Regulating the sector
Various measures regulate the private rented sector to ensure letting agents, landlords and properties meet certain standards
Letting agents have an important role in helping the private rented sector to be professional and well managed, providing good-quality homes that people need.
We have introduced a framework for the regulation of letting agents through Part 4 of the Housing (Scotland) Act 2014 to help improve service and professionalism within the industry.
This framework includes:
- mandatory registration of letting agents – applicants will be required to be assessed as 'fit and proper' to undertake letting agency work and meet minimum training standards to be admitted to the letting agent register
- a statutory letting agent code of practice which comes into force on 31 January 2018. It sets out the service standards that letting agents must meet and will give tenants and landlords the ability to challenge poor practice
- a new means of redress to the First-tier Tribunal for Scotland (Housing and Property Chamber) - landlords, tenants and Scottish Ministers will be able to go to the tribunal where there has been a breach of the code of practice. Where an agent has failed to comply with the code, the tribunal must issue an enforcement order setting out the steps the letting agent must take to rectify the problem
- powers for Scottish Ministers to obtain information and of inspection, to monitor compliance and support enforcement
These measures will give landlords and tenants confidence in the standard of service they should expect from a letting agent and give them the means to challenge poor practice where this arises.
Overall, letting agent regulation is expected to commence in early 2018.
We have published a letting agent registration guide for those carrying out letting agency work to explain what agents need to do.
For more information, email: email@example.com
The landlord registration scheme:
- provides a register of all private landlords for public inspection (with the added assurance that the council has conducted a 'fit and proper person' test)
- provides a regularly updated register that can be used to help communication between councils and landlords
- ensures that landlord registration enforcement action is focused on tackling the worst landlords in the sector, including those who fail to act to minimise their tenants' anti-social behaviour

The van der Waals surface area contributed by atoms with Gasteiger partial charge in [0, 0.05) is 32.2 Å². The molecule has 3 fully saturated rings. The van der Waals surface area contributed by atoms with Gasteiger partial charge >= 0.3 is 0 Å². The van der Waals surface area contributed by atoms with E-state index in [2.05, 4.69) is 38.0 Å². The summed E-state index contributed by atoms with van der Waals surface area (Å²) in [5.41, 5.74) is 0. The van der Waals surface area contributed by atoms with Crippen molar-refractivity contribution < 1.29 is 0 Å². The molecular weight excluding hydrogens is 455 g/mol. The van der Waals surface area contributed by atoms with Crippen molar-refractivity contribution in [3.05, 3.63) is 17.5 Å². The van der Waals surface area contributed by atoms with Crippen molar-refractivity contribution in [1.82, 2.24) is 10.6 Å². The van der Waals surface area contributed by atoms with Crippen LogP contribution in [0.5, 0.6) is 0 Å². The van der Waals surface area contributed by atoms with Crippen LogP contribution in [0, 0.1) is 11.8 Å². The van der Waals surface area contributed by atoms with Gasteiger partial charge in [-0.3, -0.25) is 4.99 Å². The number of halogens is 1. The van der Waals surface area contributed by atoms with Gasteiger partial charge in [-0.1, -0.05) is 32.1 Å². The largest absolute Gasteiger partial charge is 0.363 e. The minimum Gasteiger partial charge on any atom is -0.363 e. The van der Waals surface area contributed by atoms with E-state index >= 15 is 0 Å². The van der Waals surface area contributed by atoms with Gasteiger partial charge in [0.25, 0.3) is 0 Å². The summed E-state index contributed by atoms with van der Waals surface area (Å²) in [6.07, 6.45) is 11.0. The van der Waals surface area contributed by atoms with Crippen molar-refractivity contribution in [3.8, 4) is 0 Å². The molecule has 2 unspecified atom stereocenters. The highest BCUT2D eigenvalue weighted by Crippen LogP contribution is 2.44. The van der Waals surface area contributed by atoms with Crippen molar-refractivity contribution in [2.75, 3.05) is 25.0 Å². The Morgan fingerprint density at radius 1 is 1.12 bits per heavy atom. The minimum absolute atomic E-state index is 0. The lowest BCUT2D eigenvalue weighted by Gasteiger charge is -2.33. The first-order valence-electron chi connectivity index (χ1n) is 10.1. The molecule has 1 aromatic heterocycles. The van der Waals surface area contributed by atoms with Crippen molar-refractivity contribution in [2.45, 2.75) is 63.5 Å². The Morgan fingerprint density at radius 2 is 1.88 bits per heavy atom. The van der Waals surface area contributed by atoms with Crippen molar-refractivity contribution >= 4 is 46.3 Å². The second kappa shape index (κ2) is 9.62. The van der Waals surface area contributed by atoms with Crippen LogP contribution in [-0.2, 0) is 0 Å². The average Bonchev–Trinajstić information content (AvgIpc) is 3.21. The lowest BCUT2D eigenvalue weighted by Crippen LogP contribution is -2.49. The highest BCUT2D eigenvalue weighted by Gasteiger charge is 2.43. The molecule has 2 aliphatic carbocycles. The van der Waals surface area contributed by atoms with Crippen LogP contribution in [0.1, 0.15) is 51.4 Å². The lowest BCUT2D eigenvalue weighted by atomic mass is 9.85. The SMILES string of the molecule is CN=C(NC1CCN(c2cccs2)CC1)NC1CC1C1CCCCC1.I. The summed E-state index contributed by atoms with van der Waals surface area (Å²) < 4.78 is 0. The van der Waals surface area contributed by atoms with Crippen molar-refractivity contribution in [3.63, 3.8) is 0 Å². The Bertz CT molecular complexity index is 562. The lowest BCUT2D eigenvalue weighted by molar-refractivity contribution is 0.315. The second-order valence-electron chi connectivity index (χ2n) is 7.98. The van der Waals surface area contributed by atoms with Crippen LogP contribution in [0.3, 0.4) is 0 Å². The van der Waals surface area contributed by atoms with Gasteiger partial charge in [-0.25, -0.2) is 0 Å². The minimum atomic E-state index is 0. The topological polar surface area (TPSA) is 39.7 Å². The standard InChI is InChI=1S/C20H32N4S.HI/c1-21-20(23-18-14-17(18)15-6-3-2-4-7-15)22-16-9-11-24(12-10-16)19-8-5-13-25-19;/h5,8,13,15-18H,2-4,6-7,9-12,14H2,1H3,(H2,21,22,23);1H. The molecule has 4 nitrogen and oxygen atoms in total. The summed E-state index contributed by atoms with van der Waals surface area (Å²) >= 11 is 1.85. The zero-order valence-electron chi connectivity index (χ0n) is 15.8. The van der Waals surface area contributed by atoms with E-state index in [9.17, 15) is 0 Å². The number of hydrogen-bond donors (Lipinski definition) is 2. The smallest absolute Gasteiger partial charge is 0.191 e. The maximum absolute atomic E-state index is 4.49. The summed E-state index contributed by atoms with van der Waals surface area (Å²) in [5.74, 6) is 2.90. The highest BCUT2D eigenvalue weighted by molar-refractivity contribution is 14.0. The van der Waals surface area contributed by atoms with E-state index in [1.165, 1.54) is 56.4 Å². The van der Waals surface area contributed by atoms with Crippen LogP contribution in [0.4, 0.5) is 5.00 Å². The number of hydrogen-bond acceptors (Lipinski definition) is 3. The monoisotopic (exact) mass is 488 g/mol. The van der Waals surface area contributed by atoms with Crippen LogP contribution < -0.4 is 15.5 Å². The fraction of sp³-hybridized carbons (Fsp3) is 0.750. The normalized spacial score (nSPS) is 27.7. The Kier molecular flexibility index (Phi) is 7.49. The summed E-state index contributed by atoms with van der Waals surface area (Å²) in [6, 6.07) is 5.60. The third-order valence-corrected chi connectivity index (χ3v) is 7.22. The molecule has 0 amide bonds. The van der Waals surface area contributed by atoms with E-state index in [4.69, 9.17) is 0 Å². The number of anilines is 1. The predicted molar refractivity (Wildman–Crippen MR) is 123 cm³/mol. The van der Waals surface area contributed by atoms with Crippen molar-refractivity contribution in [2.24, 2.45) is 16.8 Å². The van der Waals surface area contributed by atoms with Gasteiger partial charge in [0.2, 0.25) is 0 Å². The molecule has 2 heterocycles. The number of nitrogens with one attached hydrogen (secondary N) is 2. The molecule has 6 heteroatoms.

Private landlords must register with their local authority and ensure they meet the legal requirements for letting houses. Local authorities are responsible for enforcing landlord registration. They must be satisfied that the landlord is a fit and proper person to let houses before they can be entered on the register. Local authorities are also responsible for enforcing landlord registration. Operating as a registered landlord without being registered or having applied to be registered is subject to a maximum £50,000 fine and suspension of rent payments.
More information: Landlord Registration Scotland
Guidance for local authorities
- Guidance for local authorities on landlord registration
- Guidance for local authorities on antisocial behaviour notices
Enhanced Enforcement Areas
The Enhanced Enforcement Areas Scheme (Scotland) Regulations 2015 enable councils to apply for additional discretionary powers so that they can target specific areas with particularly poor conditions for tenants.
In 2015, we approved an EEA application by Glasgow City Council to designate an area of Govanhill as being of 'enhanced status'.
Houses in multiple occupation licensing
Mandatory licensing applies to houses or flats occupied by three or more unrelated people, who share bathroom or kitchen facilities.
HMOs must meet physical standards set by the licensing local authority under the Housing (Scotland) Act 2006, part 5.
The owner of an HMO must have a licence from the local authority where the property is situated. Licensing helps ensure that accommodation is safe, well managed and of good quality.
Before granting a licence the local authority must be satisfied that:
- the owner and any manager of the property is 'fit and proper' to hold a licence
- the property meets required physical standards
- the property is suitable for use as an HMO (or could be made so by including conditions in the licence)
HMOs are also covered by fire safety legislation.
The local authority sets the standards required and also sets the fees charged for a licence application. Scottish Ministers have issued guidance to local authorities on the licensing of HMOs.
It is a criminal offence to operate an HMO without a licence. The maximum fine is £50,000. Local authorities have a range of other enforcement options, including power to vary the terms of a licence or revoke it. An HMO licence can also be revoked if the owner or agent, or the living accommodation, is no longer suitable.